Painting the ground |

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Painting the ground

In his final instalment in this series, Graham Webber advises what you need to consider, and how to make it all come together, when painting land in a landscape


Autumn Trees, oil on board, 23×35in (58.5×89cm).

Shadows and tracks can provide useful compositional lines to draw you into the painting. Palette: titanium white, ultramarine blue, manganese blue, cadmium yellow, cadmium red, Naples yellow and burnt sienna

Depicting land in a landscape painting involves considering all that surrounds it. The sky, for example, will affect the colour, contrast and mood of the landscape. By thinking about the different effects created by varying light it is possible to paint land in a convincing way. Creating a sense of atmosphere will take the painting further and that is where careful use of tone, colour, mass and saturation, along with hard and soft edges, must all come together.


It is usual to depict space and distance in a landscape, and also the influence of the sky in light and colour. One of the most important considerations when painting the ground is aerial perspective – this is where the progression from high contrast passages with greater saturation to distant cooler, low contrast areas helps to give the impression of distance. As objects further away from us are seen through a greater density of atmosphere, definition usually decreases and we can make the most of this by exaggerating the effects to create dynamic paintings. Although cooler colours recede and warmer colours jump forward, this is only a starting point, so always allow observation and instinct to govern your painting. For example, I have often used a warm purple to depict the horizon on really sunny days. Saturation is also affected with stronger colour in the foreground and weaker in the background. Also think about scale: generally, less detail is required as objects get smaller and turn into more basic shapes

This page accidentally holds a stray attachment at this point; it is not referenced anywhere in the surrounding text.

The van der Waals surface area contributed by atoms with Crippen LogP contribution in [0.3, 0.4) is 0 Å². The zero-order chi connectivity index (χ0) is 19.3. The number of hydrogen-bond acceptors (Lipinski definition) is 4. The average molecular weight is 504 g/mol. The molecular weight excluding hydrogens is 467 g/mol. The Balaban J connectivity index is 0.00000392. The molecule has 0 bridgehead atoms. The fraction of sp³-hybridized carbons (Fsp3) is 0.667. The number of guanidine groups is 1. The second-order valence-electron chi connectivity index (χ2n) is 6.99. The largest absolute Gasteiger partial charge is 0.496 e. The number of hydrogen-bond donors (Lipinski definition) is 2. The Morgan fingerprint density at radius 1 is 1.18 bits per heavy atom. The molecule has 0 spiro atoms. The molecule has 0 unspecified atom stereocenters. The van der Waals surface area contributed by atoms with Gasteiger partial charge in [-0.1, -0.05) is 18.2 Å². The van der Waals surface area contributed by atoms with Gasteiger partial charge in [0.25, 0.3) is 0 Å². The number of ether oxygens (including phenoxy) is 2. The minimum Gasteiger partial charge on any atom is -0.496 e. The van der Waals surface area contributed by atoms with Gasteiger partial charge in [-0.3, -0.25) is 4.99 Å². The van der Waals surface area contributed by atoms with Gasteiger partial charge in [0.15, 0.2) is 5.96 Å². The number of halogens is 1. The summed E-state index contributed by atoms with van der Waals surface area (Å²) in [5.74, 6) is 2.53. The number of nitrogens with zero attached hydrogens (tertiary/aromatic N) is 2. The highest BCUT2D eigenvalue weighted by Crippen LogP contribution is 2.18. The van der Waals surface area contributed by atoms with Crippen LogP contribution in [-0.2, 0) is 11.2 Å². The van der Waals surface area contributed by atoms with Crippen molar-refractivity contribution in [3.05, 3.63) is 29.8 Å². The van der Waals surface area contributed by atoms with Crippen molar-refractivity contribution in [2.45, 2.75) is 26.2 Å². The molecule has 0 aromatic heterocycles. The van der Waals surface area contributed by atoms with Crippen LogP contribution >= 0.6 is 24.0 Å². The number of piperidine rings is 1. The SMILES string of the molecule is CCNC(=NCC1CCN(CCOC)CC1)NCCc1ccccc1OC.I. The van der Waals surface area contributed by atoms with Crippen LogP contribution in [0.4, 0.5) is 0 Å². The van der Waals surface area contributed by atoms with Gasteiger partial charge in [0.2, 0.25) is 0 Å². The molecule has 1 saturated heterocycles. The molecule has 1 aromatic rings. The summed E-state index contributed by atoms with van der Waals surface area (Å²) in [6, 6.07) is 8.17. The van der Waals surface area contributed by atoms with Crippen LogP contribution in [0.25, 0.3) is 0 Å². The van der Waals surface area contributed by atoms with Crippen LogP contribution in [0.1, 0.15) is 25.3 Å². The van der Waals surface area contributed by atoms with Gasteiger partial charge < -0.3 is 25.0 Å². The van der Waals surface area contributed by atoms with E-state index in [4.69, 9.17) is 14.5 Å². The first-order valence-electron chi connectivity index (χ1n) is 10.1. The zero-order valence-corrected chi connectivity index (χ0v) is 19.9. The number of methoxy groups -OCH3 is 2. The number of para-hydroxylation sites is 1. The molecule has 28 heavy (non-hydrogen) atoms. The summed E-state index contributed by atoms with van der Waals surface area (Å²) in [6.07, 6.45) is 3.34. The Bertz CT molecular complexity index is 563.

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About The Artist

Welcome to our January issue which looks forward to the new year ahead with our special 6-page guide to open competitions and exhibitions in 2018 and beyond, with all the entry details and all-important deadlines. We also include full details about our own The Artist open competition with fantastic prizes and the opportunity to see your work exhibited and published in the magazine and on our website, promoting your artwork to our massive international audience. Our inspirational, practical articles from this month's team of top-level professional artists and tutors include how to exploit extreme shadows in watercolour for enhanced light effects, watercolour techniques for capturing atmospheric weather conditions and how to improve your watercolour still life paintings. Equestrian artist Ruth Buchanan offers 10 top tips on how to draw the horse, NEAC President Richard Pikesley offers ideas on painting 'table-top' landscapes indoors when it's impossible to get outside to paint and Barry Freeman explains how painting from the heart is the key to loosening up in your work. With much more too, you will find plenty of ideas in this issue to keep you painting over the festive period. The team at The Artist wishes all our readers a happy, creative time and enjoyable new year.